Damon W.

As an out and open trans man person of color I have had nothing but positive experiences at work and in social settings, thankfully. I feel humbled to be able to be my authentic self without fear of hate in my social circle and especially at work, where my role calls for respect and trust.

To me it’s very important to be authentic, after hiding who I was and fighting against myself for so many years. It’s a breath of fresh air to be able to be myself.

Being counted and being visible means doing so for both oneself and others and being proud of it, not afraid or scared of what others might say or do. It means owning who you are and being confident and full of self-love from all the fight that you put into becoming your truly authentic self.

Damon Woods
Phoenix, AZ
He, Him

Sarah V.

I grew up in multiple urban environments that contained diversity, like Los Angeles and Las Vegas. But it took me a long time to truly figure out my own identity. Despite being privileged in some ways and having an open-minded family, as a queer and a lesbian and a woman of color, I still had a lot of feelings of invalidation and of being an “other.”

It wasn’t until college, when I had moved to Orange County in California, that I officially came out. I was 25, and for the first time in my life I felt free. I had this overwhelming sense of comfort, but oddly enough, I had nobody wirh whom to share it. I didn’t find a strong LGBTIA+ community at the time, and I had few gay friends. Orange County was also largely conservative and seemed segregated in many ways. Being an openly queer women comes with its own challenges, but so does being a person of color. In America, we’re judged by our looks, whether it’s darker skin, not feminine enough, or not masculine or binary enough, and then treated as such. By sharing our stories, we get to change the narrative.

Now that I am working in the arts, albeit in a more traditional setting, I endeavor to speak honestly and stand up for others. I work with a group of friends in Santa Ana to provide safe spaces for the LGBTIA+ community and frequently attend local events to show my support. I think the the status quo is changing, and I’m here to be counted for it.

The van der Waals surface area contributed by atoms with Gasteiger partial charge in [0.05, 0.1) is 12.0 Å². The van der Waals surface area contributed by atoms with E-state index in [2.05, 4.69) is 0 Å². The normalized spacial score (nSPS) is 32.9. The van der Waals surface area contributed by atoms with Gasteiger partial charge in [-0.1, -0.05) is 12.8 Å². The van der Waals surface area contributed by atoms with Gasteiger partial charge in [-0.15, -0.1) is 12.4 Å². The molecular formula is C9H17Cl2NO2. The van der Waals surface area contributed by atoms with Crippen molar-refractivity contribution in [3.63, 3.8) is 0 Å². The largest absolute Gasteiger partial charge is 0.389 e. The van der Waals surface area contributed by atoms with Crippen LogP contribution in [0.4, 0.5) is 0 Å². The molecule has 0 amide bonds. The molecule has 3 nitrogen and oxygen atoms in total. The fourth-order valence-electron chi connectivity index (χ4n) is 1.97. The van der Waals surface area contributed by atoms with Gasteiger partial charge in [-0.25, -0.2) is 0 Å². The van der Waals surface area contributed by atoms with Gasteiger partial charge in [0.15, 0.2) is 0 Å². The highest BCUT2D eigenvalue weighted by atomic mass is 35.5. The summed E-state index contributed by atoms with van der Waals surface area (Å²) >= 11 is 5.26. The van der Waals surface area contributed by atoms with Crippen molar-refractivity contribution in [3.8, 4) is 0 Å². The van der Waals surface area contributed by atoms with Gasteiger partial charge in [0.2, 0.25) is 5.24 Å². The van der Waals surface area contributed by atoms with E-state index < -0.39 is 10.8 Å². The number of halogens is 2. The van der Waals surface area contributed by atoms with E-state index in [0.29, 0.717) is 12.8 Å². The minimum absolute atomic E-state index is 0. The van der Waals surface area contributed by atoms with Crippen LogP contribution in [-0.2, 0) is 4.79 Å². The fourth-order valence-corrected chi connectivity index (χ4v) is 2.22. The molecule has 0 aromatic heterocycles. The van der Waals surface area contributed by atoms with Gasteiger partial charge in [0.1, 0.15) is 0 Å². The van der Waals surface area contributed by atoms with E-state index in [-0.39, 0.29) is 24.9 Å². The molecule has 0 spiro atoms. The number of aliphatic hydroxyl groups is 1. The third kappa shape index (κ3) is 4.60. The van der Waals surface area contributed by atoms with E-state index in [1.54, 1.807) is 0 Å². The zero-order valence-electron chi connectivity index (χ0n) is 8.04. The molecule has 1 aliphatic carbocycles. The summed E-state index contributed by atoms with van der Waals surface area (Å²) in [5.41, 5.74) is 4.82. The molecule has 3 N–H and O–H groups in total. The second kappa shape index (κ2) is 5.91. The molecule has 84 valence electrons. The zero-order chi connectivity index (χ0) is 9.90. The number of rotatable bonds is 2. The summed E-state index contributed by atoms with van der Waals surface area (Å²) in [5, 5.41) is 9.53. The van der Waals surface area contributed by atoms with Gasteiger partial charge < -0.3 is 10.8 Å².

Sarah “Sans” Vargas
She, Her
Santa Ana, California

Roman Agustin

Being born gay in Guanajuato, known as one of the most religious and conservative states in Mexico, was a challenge. Part of our childhood for us was very normal, but once we started school, things changed. We were bullied by other students and nobody cared to do anything about it. We both knew that the way to get us out of there was through education.

We were neighbors as kids but we got together when we finally left for college. We were relieved leaving our hometowns behind, but the bullying did not stop, and in the new city as young adults we were also targeted by the police for being gay. After several encounters with the police, roommates, and classmates, we decided to leave Mexico and come to the land of freedom, the United States of America.

We landed in Orange County, one of the most conservative places in the country. We thought that things would be different, but the bullying and discrimination started all over again. We were rejected by the Latino community for being gay, and we were rejected by the Caucasian community for being Latino and gay. We did not want to keep running so when we were told we could not be a couple, get married, or get the same opportunities as other people, we decided to fight back. Not only for us but for
the new generations to come.

Our first major task was to come out of the closet and tell our siblings and parents about ourselves and our relationship. We realized that by hiding we were sending the wrong message to society. Our second task was to be visible in the community among relatives, friends, colleagues, and neighbors, so we got married and told everyone about it. Introducing ourselves as husband and husband was shocking for many, but we learned that one powerful tool to cause change is to accept ourselves and be proud of who we are. We encouraged people to start looking at us for our character and our actions, and not for how society wants to identify us.

We learned that acceptance does not happen overnight. It takes time, but we must start with ourselves. This helped our families, social circle, and later our Orange County community accept us as gay men and a same-sex couple.

We have continued working in the Orange County community. We co-founded an organization called Orange County Equality Coalition and became part of their Latino outreach committee. Later we were part of the Story Telling committee where we were able to share our stories as gay men. For years, we advocated to have a Latino presence in Orange County Pride festival, and through art, we volunteered for El Centro Cultural de Mexico and Gay Neighbors, Families and Friends of Santa Ana. We create art with an LGBTQ and Mexican theme. We participate in Day of the Dead festivals by building altars honoring victims of hate crimes and speaking to audiences about such crimes. We know it is important to give visibility and a voice to those whom society tried to silence. We hope that this visibility can prevent our younger generations of LGBT and minority people from going through what we went through while we were trying to be ourselves.

Roman Beltran
Agustin Gaytan
Santa Ana, CA
He, Him



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